I didn’t say anything about him while we were eating.  When we were almost done I spoke.  “Hey Scott, there’s a guy out there who looks like he might need help. I think he is…”

“I know,” Scott interrupted. “I’ve been  worrying about him this whole time.  I’m going to go out and see if I can give him a ride.”

Turns out this young man did have special needs.  He had decided he was going to walk to Walmart to buy some video games.  Walmart was about 6 miles away.  He got half way there, and changed his mind.  He called a taxi, but the taxi never came.  Scott and Zeke gave him a ride to his Grandma’s.

After dropping that young man off, Scott picked Olivia and I up at our  Grandma and Grandpa’s.  Scott told us that  now we can add worrying about that guy to our list of people to worry about.  That boy surely had some troubles.  What if he decides to walk to Walmart again?  What will he do when something happens to his Grandma? Where will he go?

Right while we were  listing all the reasons to worry about that young man,  we drove by a lady who was walking along the side of the rode.  She looked like she could be a Grandma herself.

We were in a tidy, middle-class neighborhood.   This Grandma put her thumb out for a ride.  I’m serious.   She really did.  Scott and I just looked at each other.   We knew we were going to pick this Grandma up;  that would bring the number of strangers we’ve picked up in our lifetime to two.  Both in the same night.

Scott slowed down.  I rolled my window down, and asked that Grandma, “Do you need a ride?”

She walked over to my window and stuck her had in WAYYY too far.

“YES!” She said. “It’s my birthday.”

Then she didn’t say anything else.

I said, “Happy Birthday?!

She just looked at me like she was trying to tell me something else.  Then I figured out she was trying to tell me it was her Birthday, and that’s why she was really, really  drunk.  I actually think she was trying to do a nice Grandma thing.  She was trying to warn me that I was about to let a strange,  intoxicated woman in to the back of my car with my children.

I told her to hop in back.  The kids get drunk with their Grandmas at least every week. They’ll be fine.

No.  I didn’t say that.  I don’t think she would have gotten that joke. We told her we hoped she had a good birthday, and dropped her at her house.  She was sweet.

I don’t know why she walked somewhere by herself to get drunk on her birthday.  And, that would make  the second person in one  day we can add  to our list of people to worry about.  Maybe we should start going to my parents on Monday nights instead.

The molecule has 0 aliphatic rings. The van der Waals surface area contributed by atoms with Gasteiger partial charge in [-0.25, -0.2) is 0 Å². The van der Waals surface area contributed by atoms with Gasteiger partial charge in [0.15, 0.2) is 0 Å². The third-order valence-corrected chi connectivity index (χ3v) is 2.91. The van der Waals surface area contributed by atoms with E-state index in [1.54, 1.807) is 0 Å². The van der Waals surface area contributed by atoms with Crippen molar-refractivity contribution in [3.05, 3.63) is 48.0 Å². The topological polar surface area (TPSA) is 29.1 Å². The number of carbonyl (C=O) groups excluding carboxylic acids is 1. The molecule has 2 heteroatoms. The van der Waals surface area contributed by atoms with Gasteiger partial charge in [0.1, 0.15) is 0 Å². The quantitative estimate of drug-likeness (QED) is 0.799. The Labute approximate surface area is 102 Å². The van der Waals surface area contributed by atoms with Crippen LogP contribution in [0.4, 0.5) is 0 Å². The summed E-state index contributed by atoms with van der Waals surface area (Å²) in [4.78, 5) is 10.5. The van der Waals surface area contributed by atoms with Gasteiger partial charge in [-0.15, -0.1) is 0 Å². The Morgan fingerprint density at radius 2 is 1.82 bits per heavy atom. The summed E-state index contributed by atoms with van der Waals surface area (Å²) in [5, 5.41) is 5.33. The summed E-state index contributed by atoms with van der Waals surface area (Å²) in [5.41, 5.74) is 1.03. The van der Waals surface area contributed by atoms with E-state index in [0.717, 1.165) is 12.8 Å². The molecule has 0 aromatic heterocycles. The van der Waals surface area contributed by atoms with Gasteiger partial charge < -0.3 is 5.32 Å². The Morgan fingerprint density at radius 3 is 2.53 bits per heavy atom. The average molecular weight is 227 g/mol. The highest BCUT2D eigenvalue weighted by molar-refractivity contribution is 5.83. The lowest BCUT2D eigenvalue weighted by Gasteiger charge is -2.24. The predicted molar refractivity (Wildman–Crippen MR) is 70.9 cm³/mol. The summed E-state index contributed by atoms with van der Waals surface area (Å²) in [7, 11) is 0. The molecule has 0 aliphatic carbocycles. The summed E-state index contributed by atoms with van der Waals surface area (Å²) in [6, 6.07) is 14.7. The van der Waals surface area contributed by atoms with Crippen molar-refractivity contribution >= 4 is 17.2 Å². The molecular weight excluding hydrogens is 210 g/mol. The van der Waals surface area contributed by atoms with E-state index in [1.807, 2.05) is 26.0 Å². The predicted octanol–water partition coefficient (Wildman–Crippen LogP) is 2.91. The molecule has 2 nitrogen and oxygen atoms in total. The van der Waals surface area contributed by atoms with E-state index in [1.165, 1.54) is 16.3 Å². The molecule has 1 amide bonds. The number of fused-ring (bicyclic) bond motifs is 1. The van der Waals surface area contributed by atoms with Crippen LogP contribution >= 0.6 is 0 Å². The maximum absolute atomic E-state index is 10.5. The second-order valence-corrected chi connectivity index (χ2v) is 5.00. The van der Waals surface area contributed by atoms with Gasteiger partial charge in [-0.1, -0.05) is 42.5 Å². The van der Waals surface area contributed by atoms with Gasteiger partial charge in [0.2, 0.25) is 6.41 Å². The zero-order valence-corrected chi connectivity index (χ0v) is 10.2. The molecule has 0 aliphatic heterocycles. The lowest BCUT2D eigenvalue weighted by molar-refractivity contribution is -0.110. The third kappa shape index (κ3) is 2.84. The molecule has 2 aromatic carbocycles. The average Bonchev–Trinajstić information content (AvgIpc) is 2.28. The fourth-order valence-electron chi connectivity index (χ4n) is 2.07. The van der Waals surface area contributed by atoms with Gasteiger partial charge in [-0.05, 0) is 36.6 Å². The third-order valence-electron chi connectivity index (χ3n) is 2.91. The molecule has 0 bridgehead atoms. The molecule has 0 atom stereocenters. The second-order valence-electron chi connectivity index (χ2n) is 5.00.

Something is happening with Scott lately.  He’s really stepping up his game.   I know I married a good guy.   I wrote about how nice he is here.

I said Scott was  a good guy.  He is not a romantic guy.  That’s okay.  I’m not very romantic either.   When I was young I was always a little suspicious of romantic guys.  I know, that’s not fair.  Some romantic guys are really nice.  They are just also in touch with what a woman wants to hear.  But, then there’s that other group of romantic guys.  The ones who are full of crap.  Those are the guys I was trying to avoid.

Scott has set the bar for romance really low.  I’m not complaining.  I’m practical too.    We understand each other.  That’s why he is FREAKING me out lately.  Scott  has a new smart phone.  Since he’s had his phone he has sent me two messages with emoticons.  Do you know what an emoticon is?  It’s an electronic graphic used to express emotion.

Scott sent me a text that said, “See you tonight,” followed by a heart with a cupid’s arrow.  The second message had just a plain heart.

All those other husbands that have been busting their butts, coming up with poems and secret weekend getaways should take a lesson from Scott.  The problem with those guys is that they set the bar too darn high.   Their wives have expectations.   When you have a wife with expectations, you’ve got yourself some problems.

I received my text message from Scott with a heart emoticon.  When I saw that message  I hugged my phone to my chest.  I didn’t know Scott had that in him.  Completely unexpected.  I told him that I was shocked with his gesture, but that it meant a lot to me.  I could tell he was kind of proud of himself.


About a week later Scott was shopping with Olivia.   He came home with a small, deliciously scented  candle for me.  It wasn’t my Birthday, or our anniversary.  I asked Olivia later  if the candle was her idea.  She told me no.  She said her Dad just suddenly decided  they should get me something.

What is going on?

This emoticon thing is opening up a whole new world.  Scott didn’t think he had any game in him.  He does.  I didn’t think I cared if he had any game.  I do.

I can tell that my sincere appreciation for these gestures is motivating for him too.  So, now Scott has a wife with expectations, and now he has  some  problems.

Tag Cloud